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In what is arguably the most anticipated event of the summer, more than 50,000 Democrats will converge on Denver’s Pepsi Center Aug. 25-28 for the Democratic National Convention. While this gathering will be glutted with the who’s who of polit

In what is arguably the most anticipated event of the summer, more than 50,000 Democrats will converge on Denver’s Pepsi Center Aug. 25-28 for the Democratic National Convention.

While this gathering will be glutted with the who’s who of politics, business and even Hollywood, the undisputed star of the show will be Sen. Barack Obama, the Democrat’s presumptive nominee for president.

“This is an inspiring, engaging celebration of Barack Obama and his vision for America,” said Damon Jones, spokesman for the Democratic National Convention Committee.

And for a majority of the convention’s 4,439 delegates, it will be the chance to show their ultimate support for the senator—casting their votes to elect him the Democratic Party’s official presidential nominee.

“I wanted to be intimately involved in this campaign,” said Jeff Hart, an at-large delegate from Denver and Obama supporter.

“Obama’s the only candidate that can bring our country together— Democrats and Republicans, liberals and conservatives, Blacks and whites, rich and poor, urban and rural—to heal the country and heal the world,” he said.

But first, the candidate and the Democratic Party will have to heal the breach opened up during the primaries. Supporters of Sen. Hillary Clinton, D-N.Y., have called for her name to be on the ballot, and some supporters have even said they will protest if proper recognition isn’t given to the New York senator during the convention.

“There’s a special effort behind Clinton supporters to bring us all together to defeat McCain, and that’s going to be an ongoing process because you have some individuals who supported Clinton and don’t want to come over,” said at-large delegate James Tucker of Colorado Springs.

Obama and Clinton have been negotiating ways to give voice to her millions of supporters while furthering the convention’s ultimate goal, but it would demand the cooperation of her devotees.

"I hope that 100 percent of her delegates will honor the joint decision of Clinton and Obama,” Hart said. “I believe that Sen. Clinton and Obama understand that the most important thing to come out of this convention is 100 percent unity behind Sen. Obama.”

That theme of unity has been incorporated into all aspects of the convention.

For example, on Aug. 24, the convention will kick off with the first ever interfaith service, which, Jones said, “reflects our desire to bring a number of people under our big tent in the spirit of unity.”

The nightly themes also reflect Obama’s mantras of unity and change.

“Millions of Americans are facing tough challenges every day, (and) they know we can’t afford four more years of the same old divisive politics that are light on policy specifics, and ways to help people and heavy on cynicism and negativity,” said Convention Co-Chair and Kansas Gov. Kathleen Sebelius about the themes in a statement.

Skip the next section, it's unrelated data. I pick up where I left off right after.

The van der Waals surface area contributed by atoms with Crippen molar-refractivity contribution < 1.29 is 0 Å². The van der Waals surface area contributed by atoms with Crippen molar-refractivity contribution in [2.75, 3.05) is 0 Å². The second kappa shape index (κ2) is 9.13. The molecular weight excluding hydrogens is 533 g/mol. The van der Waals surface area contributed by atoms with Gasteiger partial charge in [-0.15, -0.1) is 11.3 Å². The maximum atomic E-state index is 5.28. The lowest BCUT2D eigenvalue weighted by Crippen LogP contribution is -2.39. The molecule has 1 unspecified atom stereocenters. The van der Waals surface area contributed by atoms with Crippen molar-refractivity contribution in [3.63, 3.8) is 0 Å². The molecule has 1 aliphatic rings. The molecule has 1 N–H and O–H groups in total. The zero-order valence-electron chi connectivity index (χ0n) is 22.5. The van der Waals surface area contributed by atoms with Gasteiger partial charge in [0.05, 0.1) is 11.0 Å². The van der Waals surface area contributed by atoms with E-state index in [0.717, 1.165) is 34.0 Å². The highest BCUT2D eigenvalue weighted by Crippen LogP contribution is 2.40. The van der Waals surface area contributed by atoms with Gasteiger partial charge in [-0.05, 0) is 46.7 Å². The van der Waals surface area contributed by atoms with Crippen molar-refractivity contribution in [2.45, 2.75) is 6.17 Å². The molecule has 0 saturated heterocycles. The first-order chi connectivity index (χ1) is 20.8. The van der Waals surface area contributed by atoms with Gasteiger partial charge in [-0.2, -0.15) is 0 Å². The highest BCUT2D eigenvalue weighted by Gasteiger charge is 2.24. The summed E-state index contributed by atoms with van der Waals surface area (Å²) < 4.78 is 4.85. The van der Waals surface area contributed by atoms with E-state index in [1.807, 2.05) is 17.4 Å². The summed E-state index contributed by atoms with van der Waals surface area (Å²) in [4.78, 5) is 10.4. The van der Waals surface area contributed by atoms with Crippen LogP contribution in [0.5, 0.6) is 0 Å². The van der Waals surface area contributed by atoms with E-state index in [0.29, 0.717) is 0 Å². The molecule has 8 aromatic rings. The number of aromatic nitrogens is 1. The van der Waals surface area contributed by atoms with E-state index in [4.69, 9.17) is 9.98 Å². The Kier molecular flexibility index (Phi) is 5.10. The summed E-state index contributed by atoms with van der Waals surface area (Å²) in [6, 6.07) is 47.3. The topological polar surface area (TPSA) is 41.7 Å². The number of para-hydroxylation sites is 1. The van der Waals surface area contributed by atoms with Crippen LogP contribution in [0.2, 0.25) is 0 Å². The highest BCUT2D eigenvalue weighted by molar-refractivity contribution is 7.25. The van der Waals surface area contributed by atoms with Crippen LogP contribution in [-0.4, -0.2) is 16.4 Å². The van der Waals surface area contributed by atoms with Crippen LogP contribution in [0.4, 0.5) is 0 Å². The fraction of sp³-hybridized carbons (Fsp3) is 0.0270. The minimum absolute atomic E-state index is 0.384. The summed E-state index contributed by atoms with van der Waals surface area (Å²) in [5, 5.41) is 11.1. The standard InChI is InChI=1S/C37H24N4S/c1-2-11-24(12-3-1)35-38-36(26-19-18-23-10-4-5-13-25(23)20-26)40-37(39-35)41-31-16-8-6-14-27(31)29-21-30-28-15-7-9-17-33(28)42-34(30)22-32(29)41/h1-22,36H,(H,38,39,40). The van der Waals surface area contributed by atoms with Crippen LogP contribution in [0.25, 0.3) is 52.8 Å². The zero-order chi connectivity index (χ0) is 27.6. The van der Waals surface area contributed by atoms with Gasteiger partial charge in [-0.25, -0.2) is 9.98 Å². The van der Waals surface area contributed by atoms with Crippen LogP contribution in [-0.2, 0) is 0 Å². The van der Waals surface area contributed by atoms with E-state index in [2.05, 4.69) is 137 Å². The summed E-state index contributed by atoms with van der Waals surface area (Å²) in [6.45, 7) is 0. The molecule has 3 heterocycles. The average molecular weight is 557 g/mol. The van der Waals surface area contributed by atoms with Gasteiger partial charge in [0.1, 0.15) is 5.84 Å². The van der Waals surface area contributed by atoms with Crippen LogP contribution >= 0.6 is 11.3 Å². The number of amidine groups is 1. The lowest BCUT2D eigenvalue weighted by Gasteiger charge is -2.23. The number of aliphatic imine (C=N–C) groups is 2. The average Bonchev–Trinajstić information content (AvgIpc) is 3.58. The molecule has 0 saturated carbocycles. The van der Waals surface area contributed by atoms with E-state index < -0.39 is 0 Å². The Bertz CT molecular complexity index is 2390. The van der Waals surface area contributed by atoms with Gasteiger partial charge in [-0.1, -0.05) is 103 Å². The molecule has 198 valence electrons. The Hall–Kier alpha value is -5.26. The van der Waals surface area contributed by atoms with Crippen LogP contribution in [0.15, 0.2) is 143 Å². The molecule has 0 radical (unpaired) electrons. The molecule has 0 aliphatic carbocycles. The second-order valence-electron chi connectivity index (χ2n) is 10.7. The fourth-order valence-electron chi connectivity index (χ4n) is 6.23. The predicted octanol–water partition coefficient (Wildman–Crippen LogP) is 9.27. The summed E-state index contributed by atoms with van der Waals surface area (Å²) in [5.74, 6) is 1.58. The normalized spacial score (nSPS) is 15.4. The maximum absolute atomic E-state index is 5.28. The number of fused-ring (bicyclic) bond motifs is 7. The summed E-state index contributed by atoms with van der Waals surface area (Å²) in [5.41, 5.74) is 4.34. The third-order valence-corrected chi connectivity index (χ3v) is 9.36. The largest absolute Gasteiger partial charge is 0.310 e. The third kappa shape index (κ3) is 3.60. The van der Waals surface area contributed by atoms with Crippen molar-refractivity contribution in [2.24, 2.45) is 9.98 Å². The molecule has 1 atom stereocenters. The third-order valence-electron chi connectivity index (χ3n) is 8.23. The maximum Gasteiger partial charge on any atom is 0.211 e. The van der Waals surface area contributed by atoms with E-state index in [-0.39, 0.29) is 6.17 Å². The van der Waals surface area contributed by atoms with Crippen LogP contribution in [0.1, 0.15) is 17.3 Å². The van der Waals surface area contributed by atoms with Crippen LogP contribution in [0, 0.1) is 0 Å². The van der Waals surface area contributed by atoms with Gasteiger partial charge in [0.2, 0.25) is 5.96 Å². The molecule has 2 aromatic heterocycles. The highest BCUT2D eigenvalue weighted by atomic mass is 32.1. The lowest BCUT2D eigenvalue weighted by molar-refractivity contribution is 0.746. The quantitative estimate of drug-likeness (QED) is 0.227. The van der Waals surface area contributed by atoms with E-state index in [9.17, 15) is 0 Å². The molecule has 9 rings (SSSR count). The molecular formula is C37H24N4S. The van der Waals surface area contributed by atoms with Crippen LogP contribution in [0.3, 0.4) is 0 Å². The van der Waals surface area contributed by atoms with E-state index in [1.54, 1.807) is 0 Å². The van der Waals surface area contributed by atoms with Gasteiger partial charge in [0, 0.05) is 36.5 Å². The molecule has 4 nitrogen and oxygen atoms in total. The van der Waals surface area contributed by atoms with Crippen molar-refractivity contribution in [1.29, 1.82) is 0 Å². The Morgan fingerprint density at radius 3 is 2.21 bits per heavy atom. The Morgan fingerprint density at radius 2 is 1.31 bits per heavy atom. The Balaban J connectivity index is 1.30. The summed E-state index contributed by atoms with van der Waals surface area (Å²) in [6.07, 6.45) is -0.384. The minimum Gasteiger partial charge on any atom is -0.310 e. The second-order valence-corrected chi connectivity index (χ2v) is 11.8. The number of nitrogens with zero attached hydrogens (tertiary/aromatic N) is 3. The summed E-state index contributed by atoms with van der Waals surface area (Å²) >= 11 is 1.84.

“From Monday through Thursday, our convention program will highlight the people of this country who want positive change and who believe Barack Obama is the leader who will listen to their concerns and get our country moving in the right direction again.”

To demonstrate that willingness to listen, the DNC hosted listening forums in the months leading up to the convention, which allowed average citizens to contribute to the party’s platform.

“This lays out what the party stands for, its vision and its plan of action,” Jones said. “And this year, there was a real effort to make sure voices from all across America are heard.”

Jones continued, "We’ve been committed to making it more open than it has ever been and to make the local community feel a part of the convention. And that’s what influenced our decision to move the last day’s program to INVESCO Field at Mile High, which will allow more than 75,000 citizens to stand shoulder-to-shoulder behind Sen. Obama.”

That event has created “an awful lot of excitement” in Denver, Hart said. Already, some 60,000 Coloradans have submitted requests for tickets.

Beyond that event, however, people are excited about the convention in general. Residents and businesses have been sprucing up their properties, and bartenders and waitresses at downtown establishments are preparing to offer their best service to the flood of guests.

And there seems to be a renewed interest in the Democratic Party and Sen. Obama as well, Hart added. Hundreds of new volunteers have come forward for the Obama Campaign for Change like those who gathered at his house over the weekend, and a monthly Denver Democratic Party forum was filled to the rafters.

“For all those people who say they don’t know who Sen. Obama is, after this convention, they’ll know exactly who he is and what he stands for,” Hart predicted.

Colorado is a swing state, its politics juxtaposed between conservative cities like Colorado Springs, Grand Junction and the Denver suburbs, and liberal college towns like Boulder and Fort Collins and metropolitan Denver. The state can also boast to electing President Bill Clinton in 1992 and later electing President George W. Bush in 2000.

Special to the NNPA from the Afro-American Newspapers

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Photo by Associated Press/Alex Brandon

Copyright 2008 NNPA. All rights reserved. This material may not be published, broadcast, rewritten, or redistributed.

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